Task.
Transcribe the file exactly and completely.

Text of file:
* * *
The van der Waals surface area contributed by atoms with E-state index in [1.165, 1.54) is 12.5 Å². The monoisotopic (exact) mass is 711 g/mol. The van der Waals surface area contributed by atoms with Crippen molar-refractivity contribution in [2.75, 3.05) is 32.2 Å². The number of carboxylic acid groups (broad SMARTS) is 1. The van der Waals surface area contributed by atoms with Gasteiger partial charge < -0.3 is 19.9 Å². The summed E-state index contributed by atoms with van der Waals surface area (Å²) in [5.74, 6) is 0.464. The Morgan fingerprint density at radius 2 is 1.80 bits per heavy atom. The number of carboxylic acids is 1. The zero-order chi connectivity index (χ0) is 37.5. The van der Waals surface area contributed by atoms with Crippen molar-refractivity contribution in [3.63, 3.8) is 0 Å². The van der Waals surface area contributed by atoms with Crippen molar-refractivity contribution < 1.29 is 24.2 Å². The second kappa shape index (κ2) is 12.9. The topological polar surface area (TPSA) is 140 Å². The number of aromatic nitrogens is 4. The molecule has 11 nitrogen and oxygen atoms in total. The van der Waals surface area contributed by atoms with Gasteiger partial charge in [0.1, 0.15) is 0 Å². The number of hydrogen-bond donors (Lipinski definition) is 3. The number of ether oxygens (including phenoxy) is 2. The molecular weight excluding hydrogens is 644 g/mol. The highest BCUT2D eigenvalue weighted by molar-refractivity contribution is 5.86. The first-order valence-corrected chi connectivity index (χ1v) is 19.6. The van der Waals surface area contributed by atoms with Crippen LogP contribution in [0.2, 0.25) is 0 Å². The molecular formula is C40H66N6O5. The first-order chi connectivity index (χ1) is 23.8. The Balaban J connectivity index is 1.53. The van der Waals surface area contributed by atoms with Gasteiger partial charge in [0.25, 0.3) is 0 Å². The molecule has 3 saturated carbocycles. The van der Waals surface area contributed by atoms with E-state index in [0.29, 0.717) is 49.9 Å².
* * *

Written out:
The van der Waals surface area contributed by atoms with E-state index in [1.165, 1.54) is 12.5 Å². The monoisotopic (exact) mass is 711 g/mol. The van der Waals surface area contributed by atoms with Crippen molar-refractivity contribution in [2.75, 3.05) is 32.2 Å². The number of carboxylic acid groups (broad SMARTS) is 1. The van der Waals surface area contributed by atoms with Gasteiger partial charge < -0.3 is 19.9 Å². The summed E-state index contributed by atoms with van der Waals surface area (Å²) in [5.74, 6) is 0.464. The Morgan fingerprint density at radius 2 is 1.80 bits per heavy atom. The number of carboxylic acids is 1. The zero-order chi connectivity index (χ0) is 37.5. The van der Waals surface area contributed by atoms with Crippen molar-refractivity contribution in [3.63, 3.8) is 0 Å². The van der Waals surface area contributed by atoms with Crippen molar-refractivity contribution < 1.29 is 24.2 Å². The second kappa shape index (κ2) is 12.9. The topological polar surface area (TPSA) is 140 Å². The number of aromatic nitrogens is 4. The molecule has 11 nitrogen and oxygen atoms in total. The van der Waals surface area contributed by atoms with Gasteiger partial charge in [0.1, 0.15) is 0 Å². The number of hydrogen-bond donors (Lipinski definition) is 3. The number of ether oxygens (including phenoxy) is 2. The molecular weight excluding hydrogens is 644 g/mol. The highest BCUT2D eigenvalue weighted by molar-refractivity contribution is 5.86. The first-order valence-corrected chi connectivity index (χ1v) is 19.6. The van der Waals surface area contributed by atoms with Crippen LogP contribution in [0.2, 0.25) is 0 Å². The molecular formula is C40H66N6O5. The first-order chi connectivity index (χ1) is 23.8. The Balaban J connectivity index is 1.53. The van der Waals surface area contributed by atoms with Gasteiger partial charge in [0.25, 0.3) is 0 Å². The molecule has 3 saturated carbocycles. The van der Waals surface area contributed by atoms with E-state index in [0.29, 0.717) is 49.9 Å².